MercyOne Waterloo Medical Center (Iowa)
QueensCare Health Centers (California)
Kennedy Pharmacy Innovation Center (South Carolina)
Salib Oncology/Hematology (Pennsylvania)
Geisinger (Pennsylvania)
Benson Health (North Carolina)
University of Pittsburgh School of Pharmacy (Pennsylvanian)
RWJBarnabas Health (New Jersey)
ElderCare Pharmacy (Georgia)
UVA Health (Virginia)
Virginia Hospital Center (Virginia)
Cone Health (North Carolina)
Renown Health (Nevada)
University of Southern California School of Pharmacy (California)
Community Health Care (Washington)
Emory Saint Joseph's Hospital (Georgia)
Completerx (Massachusetts)
Health First, Inc. (Florida)
Ascension (Multiple States)
Christus St. Vincent Hospital (New Mexico)
Summa Health System Akron City (Ohio)
Brigham and Women's Hospital (Massachusetts)
MedStar Health (Maryland and the District of Colombia)
Cleveland Clinic Health System (Ohio)
Upstate University Hospital (New York)
Emerson Hospital (Massachusetts)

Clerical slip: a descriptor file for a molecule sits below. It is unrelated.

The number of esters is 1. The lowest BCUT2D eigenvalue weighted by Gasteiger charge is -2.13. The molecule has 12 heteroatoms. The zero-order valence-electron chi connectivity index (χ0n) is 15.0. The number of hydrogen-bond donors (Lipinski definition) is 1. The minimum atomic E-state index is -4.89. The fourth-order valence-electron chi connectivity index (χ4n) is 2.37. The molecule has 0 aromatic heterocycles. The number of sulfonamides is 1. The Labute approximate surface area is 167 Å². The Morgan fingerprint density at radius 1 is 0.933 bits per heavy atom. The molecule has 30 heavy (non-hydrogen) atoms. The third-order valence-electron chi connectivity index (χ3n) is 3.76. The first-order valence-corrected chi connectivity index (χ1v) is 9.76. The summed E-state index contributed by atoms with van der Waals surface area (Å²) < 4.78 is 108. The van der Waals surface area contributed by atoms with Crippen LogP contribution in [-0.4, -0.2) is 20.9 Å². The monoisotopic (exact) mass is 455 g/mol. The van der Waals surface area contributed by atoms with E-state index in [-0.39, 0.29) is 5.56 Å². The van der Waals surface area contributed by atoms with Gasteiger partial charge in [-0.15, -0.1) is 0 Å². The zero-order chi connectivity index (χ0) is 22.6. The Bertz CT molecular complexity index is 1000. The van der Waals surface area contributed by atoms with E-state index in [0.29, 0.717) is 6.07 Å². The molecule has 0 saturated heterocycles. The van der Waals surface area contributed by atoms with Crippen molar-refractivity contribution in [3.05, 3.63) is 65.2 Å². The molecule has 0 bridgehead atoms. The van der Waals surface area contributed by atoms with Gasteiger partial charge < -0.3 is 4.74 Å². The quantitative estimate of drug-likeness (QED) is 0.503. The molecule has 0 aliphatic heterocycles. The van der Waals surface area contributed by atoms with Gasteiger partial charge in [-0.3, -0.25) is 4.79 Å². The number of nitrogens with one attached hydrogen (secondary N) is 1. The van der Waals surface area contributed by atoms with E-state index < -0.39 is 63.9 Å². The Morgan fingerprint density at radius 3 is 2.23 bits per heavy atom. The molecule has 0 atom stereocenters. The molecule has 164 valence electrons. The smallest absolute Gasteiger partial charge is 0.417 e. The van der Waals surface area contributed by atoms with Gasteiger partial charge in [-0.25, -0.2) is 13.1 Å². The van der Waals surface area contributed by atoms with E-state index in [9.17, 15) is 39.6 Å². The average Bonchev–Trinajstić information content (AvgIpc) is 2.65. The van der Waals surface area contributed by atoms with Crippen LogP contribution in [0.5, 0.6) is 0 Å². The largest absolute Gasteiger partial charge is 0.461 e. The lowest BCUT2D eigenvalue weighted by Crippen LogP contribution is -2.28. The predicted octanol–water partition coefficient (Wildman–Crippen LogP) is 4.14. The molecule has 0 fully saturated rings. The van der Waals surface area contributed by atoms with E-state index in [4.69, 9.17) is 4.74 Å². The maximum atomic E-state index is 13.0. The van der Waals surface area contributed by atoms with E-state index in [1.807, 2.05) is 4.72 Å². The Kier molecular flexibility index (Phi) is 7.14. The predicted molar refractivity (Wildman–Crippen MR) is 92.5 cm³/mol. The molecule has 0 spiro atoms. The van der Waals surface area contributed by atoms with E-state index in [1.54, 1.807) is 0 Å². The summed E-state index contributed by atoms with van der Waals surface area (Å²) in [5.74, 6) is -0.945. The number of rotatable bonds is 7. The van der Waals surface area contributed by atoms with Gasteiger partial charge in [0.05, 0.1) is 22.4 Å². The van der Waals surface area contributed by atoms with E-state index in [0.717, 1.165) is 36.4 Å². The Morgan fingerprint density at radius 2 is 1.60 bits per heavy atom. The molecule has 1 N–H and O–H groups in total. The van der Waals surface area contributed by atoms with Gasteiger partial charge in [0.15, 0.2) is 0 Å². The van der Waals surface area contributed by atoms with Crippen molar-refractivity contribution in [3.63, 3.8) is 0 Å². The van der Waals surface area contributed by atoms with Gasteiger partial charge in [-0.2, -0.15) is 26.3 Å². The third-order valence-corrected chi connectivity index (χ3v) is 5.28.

Shore Medical Center (New Jersey)
Roosevelt University College of Pharmacy (Illinois)


Rob Stein, NPR, As Coronavirus Surges, How Much Testing Does Your State Need To Subdue The Virus? (accessed July 17, 2020) available at

American Hospital Association (AHA), Hospitals and Health Systems Face Unprecedented Financial Pressures Due to COVID-19, (July 20, 2020) available at,from%20March%20to%20June%202020. 

3 S. Lawrence Kocot, Health Affairs, Expand COVID-19 Testing With Real-Time Processing Through Community Pharmacies (July 1, 2020), available at 

4 NCPDP Pharmacy File, ArcGIS Census Tract File. NACDS Economics Department.

Medicare payment is limited to pharmacies that are clinical laboratories, but fewer than a quarter of all pharmacies are CLIA-waived labs, leaving the vast number of the nation’s pharmacies unable to provide these services. CDC, Clinical Laboratory Improvement Amendments (CLIA) Laboratory Search (accessed July 13, 2020), available at

NCPDP Pharmacy File, ArcGIS Census Tract File. NACDS Economics Department.